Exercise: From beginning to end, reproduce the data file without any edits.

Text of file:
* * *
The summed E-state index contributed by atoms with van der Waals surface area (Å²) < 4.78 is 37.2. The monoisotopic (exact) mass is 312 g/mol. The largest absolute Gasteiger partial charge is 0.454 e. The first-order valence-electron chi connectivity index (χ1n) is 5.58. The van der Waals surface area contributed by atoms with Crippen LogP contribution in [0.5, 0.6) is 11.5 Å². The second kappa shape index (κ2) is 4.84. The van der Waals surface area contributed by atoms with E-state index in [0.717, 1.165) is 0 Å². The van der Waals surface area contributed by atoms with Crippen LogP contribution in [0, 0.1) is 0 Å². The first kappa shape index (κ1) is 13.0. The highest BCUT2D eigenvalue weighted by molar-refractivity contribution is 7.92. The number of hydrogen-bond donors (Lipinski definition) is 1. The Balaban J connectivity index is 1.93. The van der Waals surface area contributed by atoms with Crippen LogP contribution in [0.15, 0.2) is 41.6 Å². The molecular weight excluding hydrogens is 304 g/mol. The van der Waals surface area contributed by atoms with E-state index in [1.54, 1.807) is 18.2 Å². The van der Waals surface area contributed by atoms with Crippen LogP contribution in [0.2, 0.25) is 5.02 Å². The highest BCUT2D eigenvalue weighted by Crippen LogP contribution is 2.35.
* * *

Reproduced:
The summed E-state index contributed by atoms with van der Waals surface area (Å²) < 4.78 is 37.2. The monoisotopic (exact) mass is 312 g/mol. The largest absolute Gasteiger partial charge is 0.454 e. The first-order valence-electron chi connectivity index (χ1n) is 5.58. The van der Waals surface area contributed by atoms with Crippen LogP contribution in [0.5, 0.6) is 11.5 Å². The second kappa shape index (κ2) is 4.84. The van der Waals surface area contributed by atoms with E-state index in [0.717, 1.165) is 0 Å². The van der Waals surface area contributed by atoms with Crippen LogP contribution in [0, 0.1) is 0 Å². The first kappa shape index (κ1) is 13.0. The highest BCUT2D eigenvalue weighted by molar-refractivity contribution is 7.92. The number of hydrogen-bond donors (Lipinski definition) is 1. The Balaban J connectivity index is 1.93. The van der Waals surface area contributed by atoms with Crippen LogP contribution in [0.15, 0.2) is 41.6 Å². The molecular weight excluding hydrogens is 304 g/mol. The van der Waals surface area contributed by atoms with E-state index in [1.54, 1.807) is 18.2 Å². The van der Waals surface area contributed by atoms with Crippen LogP contribution in [0.2, 0.25) is 5.02 Å². The highest BCUT2D eigenvalue weighted by Crippen LogP contribution is 2.35.